While it has been our humble home and the basecamp for many of our adventures, Yeosu is probably most notable for the Yeosu Expo which was held in 2012. This area of town has enormous buildings that were constructed to host a conference for oceanic sustainability and conservation a few years ago, but still hold a few attractions for visitors today. In a continuing effort to bring more people to our lovely city, we present our four favorite Yeosu Expo attractions as well as an English map we’ve made of the area. If you would like more information about our city guide of Yeosu, click here.
Tag: English Map
Bukhansan in Autumn
Bukhansan has long been on our shortlist of mountains to hike in Seoul, but this 835m monster has always been in the back of our minds and the forefront of our to-summit list. Originally, we tried to go to Seoraksan National Park, but the timing was always a bit off. We have oogled over pictures of Korea in autumn and grew quite excited to get out and take some pictures once the temperature began to plummet.
With a beautiful day ahead of us, we journeyed to northern Seoul where we entered Bukhansan National Park. The park hosts a small town that reminded us of an ultra-modern Colorado mountain town that had been overrun by thousands of hikers. Like with every trip into Korea’s hills, we joined the throngs of people plodding along together in an ironic pursuit of natural solitude. From the Korean Tourism website: “The park averages 5 million visitors and has received the Honor of being in the Guinness Book of World Records for being the national park with the highest number of visitors per square foot.” Constant company aside, we were blown away by the park’s beauty.
This park has a rich history, temples, old fortress walls, and views that evoke speechlessness. For info on getting to Bukhansan, or to read more than I am willing to plagiarize, click here.
Climbing to the top of Baegundae (the tallest peak) was a workout. Our hiking thus far has not produced the billy goat legs we keep expecting to replace our own, so we struggled, huffed, and puffed our way to the top just before sunset. The colors were incredible once we got about halfway up. The leaves were vivid reds, oranges, and yellows with backdrops of coniferous green. We couldn’t stop to take as many pictures as we wished since the light was fading fast and we had no clue about how much more hiking would be required until we reached the summit. There was also the issue of having too many beautiful things to photograph in every direction. Once you take 40-50 pictures of the same tree, you start to assume that one will probably turn out decent, and no additional trees need to be shot before getting to the top.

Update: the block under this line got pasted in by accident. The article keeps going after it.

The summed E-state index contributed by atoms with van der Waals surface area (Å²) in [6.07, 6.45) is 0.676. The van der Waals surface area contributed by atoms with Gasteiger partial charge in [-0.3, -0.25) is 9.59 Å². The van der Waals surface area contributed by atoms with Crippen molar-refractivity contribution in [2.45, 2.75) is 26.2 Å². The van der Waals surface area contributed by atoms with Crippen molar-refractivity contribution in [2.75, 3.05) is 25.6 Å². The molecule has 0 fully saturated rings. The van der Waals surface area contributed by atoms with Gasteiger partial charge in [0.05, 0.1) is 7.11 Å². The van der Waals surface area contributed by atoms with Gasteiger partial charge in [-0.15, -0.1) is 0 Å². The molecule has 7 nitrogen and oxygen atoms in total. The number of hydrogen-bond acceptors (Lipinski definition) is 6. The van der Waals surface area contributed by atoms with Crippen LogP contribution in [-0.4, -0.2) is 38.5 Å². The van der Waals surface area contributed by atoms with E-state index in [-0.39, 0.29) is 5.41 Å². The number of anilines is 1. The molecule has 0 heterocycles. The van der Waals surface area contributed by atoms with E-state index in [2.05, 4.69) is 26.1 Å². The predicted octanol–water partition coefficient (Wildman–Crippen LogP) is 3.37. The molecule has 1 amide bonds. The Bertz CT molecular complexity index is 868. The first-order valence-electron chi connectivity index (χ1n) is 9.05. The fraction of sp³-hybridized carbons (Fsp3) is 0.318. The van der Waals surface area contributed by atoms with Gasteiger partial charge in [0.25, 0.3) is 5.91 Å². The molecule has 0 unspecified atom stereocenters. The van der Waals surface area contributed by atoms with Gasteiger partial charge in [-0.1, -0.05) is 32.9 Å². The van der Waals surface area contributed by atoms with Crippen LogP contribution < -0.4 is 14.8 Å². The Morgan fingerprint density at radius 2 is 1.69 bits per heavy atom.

With a harrowing path that relentlessly threatened our balance and footing, the last bit acted to set up the reward of a completed mountain hike. Every direction provided a myriad of colors and rock formations with city skylines in the distance to juxtapose the natural beauty of Bukhansan. Massive granite peaks flanked Baegundae on both sides. These peaks were blanketed with rock climbers, and I can only imagine the visual spectacle they enjoyed.
After taking pictures and enjoying our incredible vista, we decided that it was time to descend while there was still light. This decision was prudent, although a bit late, as we found ourselves running down the path in total darkness, using our cell phone lights to guide us out. We eventually made it and caught a free taxi out of the park to a nearby town with metro access. Exhausted, we found some samgyeopsal and naengmyeon at a restaurant and rested our feet before making the trip back to Anyang.
Click to enlarge
We took the subway line 3 to the 구파발역 station. We had to take a bus up the road to the entrance of the park. There were big signs on the side so we saw it immediately and got off the bus. We had to walk through the small neighborhood at the base of the mountain to get to the trail head. There were a ton of hiking clothing stores and restaurants. The peek we summited was Baegundae and took about 5 hours just to get to the top.
English map of the park
Ryan & Stephanie
This weekend we summited the most incredible mountain we have ever hiked! We had seen pictures of Gwanaksan before, but they just don’t do it justice. So far all the mountains we have climbed here we simply see them off in the distance and just start walking towards it. I’m sure there are easier ways to get there, but we enjoy a pre-hike to our actual hike. Continue reading